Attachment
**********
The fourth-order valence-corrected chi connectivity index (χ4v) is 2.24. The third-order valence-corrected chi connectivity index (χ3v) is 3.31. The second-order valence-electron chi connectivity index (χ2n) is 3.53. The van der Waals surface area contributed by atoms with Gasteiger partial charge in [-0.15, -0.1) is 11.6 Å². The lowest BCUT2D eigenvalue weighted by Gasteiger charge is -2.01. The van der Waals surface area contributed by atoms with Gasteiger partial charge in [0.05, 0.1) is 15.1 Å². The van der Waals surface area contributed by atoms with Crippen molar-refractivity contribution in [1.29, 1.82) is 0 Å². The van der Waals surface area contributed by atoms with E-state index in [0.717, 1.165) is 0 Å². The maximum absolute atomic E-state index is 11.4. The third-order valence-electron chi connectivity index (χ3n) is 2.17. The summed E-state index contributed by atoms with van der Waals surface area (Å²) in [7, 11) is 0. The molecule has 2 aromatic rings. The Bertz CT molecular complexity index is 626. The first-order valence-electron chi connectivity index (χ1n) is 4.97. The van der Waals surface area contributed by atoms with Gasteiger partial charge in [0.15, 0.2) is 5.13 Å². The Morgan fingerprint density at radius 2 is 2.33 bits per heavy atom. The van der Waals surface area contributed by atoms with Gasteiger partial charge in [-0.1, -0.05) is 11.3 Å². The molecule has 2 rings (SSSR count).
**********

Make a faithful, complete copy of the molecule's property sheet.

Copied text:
The fourth-order valence-corrected chi connectivity index (χ4v) is 2.24. The third-order valence-corrected chi connectivity index (χ3v) is 3.31. The second-order valence-electron chi connectivity index (χ2n) is 3.53. The van der Waals surface area contributed by atoms with Gasteiger partial charge in [-0.15, -0.1) is 11.6 Å². The lowest BCUT2D eigenvalue weighted by Gasteiger charge is -2.01. The van der Waals surface area contributed by atoms with Gasteiger partial charge in [0.05, 0.1) is 15.1 Å². The van der Waals surface area contributed by atoms with Crippen molar-refractivity contribution in [1.29, 1.82) is 0 Å². The van der Waals surface area contributed by atoms with E-state index in [0.717, 1.165) is 0 Å². The maximum absolute atomic E-state index is 11.4. The third-order valence-electron chi connectivity index (χ3n) is 2.17. The summed E-state index contributed by atoms with van der Waals surface area (Å²) in [7, 11) is 0. The molecule has 2 aromatic rings. The Bertz CT molecular complexity index is 626. The first-order valence-electron chi connectivity index (χ1n) is 4.97. The van der Waals surface area contributed by atoms with Gasteiger partial charge in [0.15, 0.2) is 5.13 Å². The Morgan fingerprint density at radius 2 is 2.33 bits per heavy atom. The van der Waals surface area contributed by atoms with Gasteiger partial charge in [-0.1, -0.05) is 11.3 Å². The molecule has 2 rings (SSSR count).